Students contribute nearly 100 works to TMA exhibitWritten by Jason Mack | | email@example.com
Work from local student artists will be on display near work from the icons who inspire them in the exhibit “4 Art: Student Art from Bowling Green State University, Lourdes University, Owens Community College and the University of Toledo” opening Oct. 21 at the Toledo Museum of Art. The exhibit will display nearly 100 works in the Community Gallery until Jan. 12.
“The concept of being in an exhibit to represent the college is an honor in itself,” Lourdes student Christina Young said. “To think about it being in a museum in the same building as Picasso, Roethlisberger and O’Keeffe, that’s the stuff dreams are made of.”
Young is a senior at Lourdes majoring in fine art. She plans to start graduate school next fall.
“It’s all I know how to do,” she said. “I fell into it. I’m blessed with a natural talent, and I’m here to learn why I do what I do. Lourdes is awesome. They keep making it better and I keep wanting to learn more.”
She enjoys watercolor, acrylics and ceramics, but Young is mostly an oil painter.
“I like the color and intensity of oils and the fact that you can push it around,” she said. “It’s amazing what you can do with some of it.”
Young, a realist, will have two oil paintings in the art museum. One is a landscape and the other is from a black-and-white photograph of an abandoned house. She is one of five Lourdes students in the exhibit.
“It’s exciting, because it’s going to be a busy time for the museum,” said Lourdes art department chairperson Erin Palmer Szavuly. “It gives us an opportunity to have people see what we’re doing over here, because we are kind of a secret.”
BGSU also has alumni entered in the exhibit, including ceramic artist Greg Pugh, who is employed by the university.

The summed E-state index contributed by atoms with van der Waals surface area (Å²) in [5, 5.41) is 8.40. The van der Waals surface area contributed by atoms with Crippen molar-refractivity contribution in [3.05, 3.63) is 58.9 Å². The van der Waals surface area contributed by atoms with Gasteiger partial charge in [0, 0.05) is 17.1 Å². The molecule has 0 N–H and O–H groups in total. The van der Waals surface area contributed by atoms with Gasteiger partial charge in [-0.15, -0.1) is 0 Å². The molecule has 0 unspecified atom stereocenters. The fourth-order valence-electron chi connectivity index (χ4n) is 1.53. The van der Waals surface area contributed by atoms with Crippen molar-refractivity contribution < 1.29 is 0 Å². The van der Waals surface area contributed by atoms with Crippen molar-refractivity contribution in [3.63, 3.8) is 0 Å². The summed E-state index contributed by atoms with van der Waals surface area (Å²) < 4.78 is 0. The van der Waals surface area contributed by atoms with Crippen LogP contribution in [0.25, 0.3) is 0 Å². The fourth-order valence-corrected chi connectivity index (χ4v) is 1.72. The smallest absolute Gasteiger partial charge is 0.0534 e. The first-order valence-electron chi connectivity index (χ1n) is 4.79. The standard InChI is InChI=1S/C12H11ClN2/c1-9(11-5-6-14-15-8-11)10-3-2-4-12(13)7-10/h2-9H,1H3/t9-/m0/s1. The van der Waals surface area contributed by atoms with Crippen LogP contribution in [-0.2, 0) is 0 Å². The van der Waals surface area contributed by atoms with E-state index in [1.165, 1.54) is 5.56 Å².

Pugh developed an interest in art during high school and quickly gravitated toward ceramics.
“When I was 17, I took a couple of clay classes,” he said. “I had an opportunity to go to Alfred in New York because my grandma went there. It was a really good ceramics program. Since then I’ve been interested in ceramics.”
Pugh graduated from BGSU in 2010 with a degree in 3-D art. He now works there as a research technician on a 3-D mastering project. He and his colleagues are working to make a high-temperature ceramic body that can be adapted to a powder-based, rapid-prototyping platform.
“It’s basically taking a digital file and taking it through a digital scan splicer,” Pugh said. “It’s a 3-D printing program that will slice it into a thousand layers. Each layer is 0.04 centimeters thick. The machine will stack those layers on top of each other, gluing them together to form a 3-D object. Ours is a powder-based system. Powder is spread in hundreds of layers and glued together. It’s like a highly-modified inkjet printer.”
The piece Pugh entered in the exhibit is a pot he designed on an iPad with an app called iDough.
“I modeled it on my iPad, exported it and printed it on a ceramic 3-D printer,” he said. “I modeled a little pot. It took me almost four hours to model that little tiny thing on the iPad. It’s kind of a rudimentary process, and it’s not very accurate. These were the first ceramic prints from an iPad. No one has done that.”
Pugh is excited to have his creation on display at the museum.
“A lot of artists, you end up showing at shows that just other artists end up seeing,” Pugh said. “Being in a museum is a really great honor, because a wider range of people get to see it. That interests me more as an artist getting it out there to nonartists.”
TMA will host an opening reception Oct. 21 from 6:30-8:30 p.m. The event is free and open to the public. College students with a valid ID receive a free parking token and admission to The Egypt Experience. TMA is located at 2445 Monroe St.
“That’s the party part about what we do,” Young said. “I’m excited to see the responses. We put stuff together and make a statement, and that’s our voice. When people see it, that’s where we’re heard. To see that received is going to be pretty cool.”